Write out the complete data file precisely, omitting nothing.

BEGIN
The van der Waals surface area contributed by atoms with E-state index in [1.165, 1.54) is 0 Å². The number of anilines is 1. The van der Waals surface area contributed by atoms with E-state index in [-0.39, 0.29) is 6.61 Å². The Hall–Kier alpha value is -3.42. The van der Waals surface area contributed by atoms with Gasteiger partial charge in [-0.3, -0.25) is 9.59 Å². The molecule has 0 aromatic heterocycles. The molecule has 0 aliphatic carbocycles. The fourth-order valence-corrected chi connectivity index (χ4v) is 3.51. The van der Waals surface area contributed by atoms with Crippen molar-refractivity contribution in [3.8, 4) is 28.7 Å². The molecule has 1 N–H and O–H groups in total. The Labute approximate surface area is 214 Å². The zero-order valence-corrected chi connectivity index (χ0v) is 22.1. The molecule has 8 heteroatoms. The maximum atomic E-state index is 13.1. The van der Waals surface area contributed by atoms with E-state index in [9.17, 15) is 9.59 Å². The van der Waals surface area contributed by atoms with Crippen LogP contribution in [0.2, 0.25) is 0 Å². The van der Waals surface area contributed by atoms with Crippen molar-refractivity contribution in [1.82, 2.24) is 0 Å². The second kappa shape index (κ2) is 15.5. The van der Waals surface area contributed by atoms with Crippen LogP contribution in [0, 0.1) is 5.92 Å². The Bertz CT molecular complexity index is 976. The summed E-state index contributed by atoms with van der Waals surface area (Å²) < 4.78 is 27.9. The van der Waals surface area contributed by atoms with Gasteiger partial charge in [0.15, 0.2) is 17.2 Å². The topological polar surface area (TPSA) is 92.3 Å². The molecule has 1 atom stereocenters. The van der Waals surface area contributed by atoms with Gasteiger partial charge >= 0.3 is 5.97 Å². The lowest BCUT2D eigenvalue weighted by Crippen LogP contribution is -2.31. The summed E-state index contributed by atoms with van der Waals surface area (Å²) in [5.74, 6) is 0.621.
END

The van der Waals surface area contributed by atoms with E-state index in [1.165, 1.54) is 0 Å². The number of anilines is 1. The van der Waals surface area contributed by atoms with E-state index in [-0.39, 0.29) is 6.61 Å². The Hall–Kier alpha value is -3.42. The van der Waals surface area contributed by atoms with Gasteiger partial charge in [-0.3, -0.25) is 9.59 Å². The molecule has 0 aromatic heterocycles. The molecule has 0 aliphatic carbocycles. The fourth-order valence-corrected chi connectivity index (χ4v) is 3.51. The van der Waals surface area contributed by atoms with Crippen molar-refractivity contribution in [3.8, 4) is 28.7 Å². The molecule has 1 N–H and O–H groups in total. The Labute approximate surface area is 214 Å². The zero-order valence-corrected chi connectivity index (χ0v) is 22.1. The molecule has 8 heteroatoms. The maximum atomic E-state index is 13.1. The van der Waals surface area contributed by atoms with E-state index in [9.17, 15) is 9.59 Å². The van der Waals surface area contributed by atoms with Crippen LogP contribution in [0.2, 0.25) is 0 Å². The van der Waals surface area contributed by atoms with Crippen molar-refractivity contribution in [1.82, 2.24) is 0 Å². The second kappa shape index (κ2) is 15.5. The van der Waals surface area contributed by atoms with Crippen LogP contribution in [0, 0.1) is 5.92 Å². The Bertz CT molecular complexity index is 976. The summed E-state index contributed by atoms with van der Waals surface area (Å²) < 4.78 is 27.9. The van der Waals surface area contributed by atoms with Gasteiger partial charge in [0.15, 0.2) is 17.2 Å². The topological polar surface area (TPSA) is 92.3 Å². The molecule has 1 atom stereocenters. The van der Waals surface area contributed by atoms with Gasteiger partial charge >= 0.3 is 5.97 Å². The lowest BCUT2D eigenvalue weighted by Crippen LogP contribution is -2.31. The summed E-state index contributed by atoms with van der Waals surface area (Å²) in [5.74, 6) is 0.621.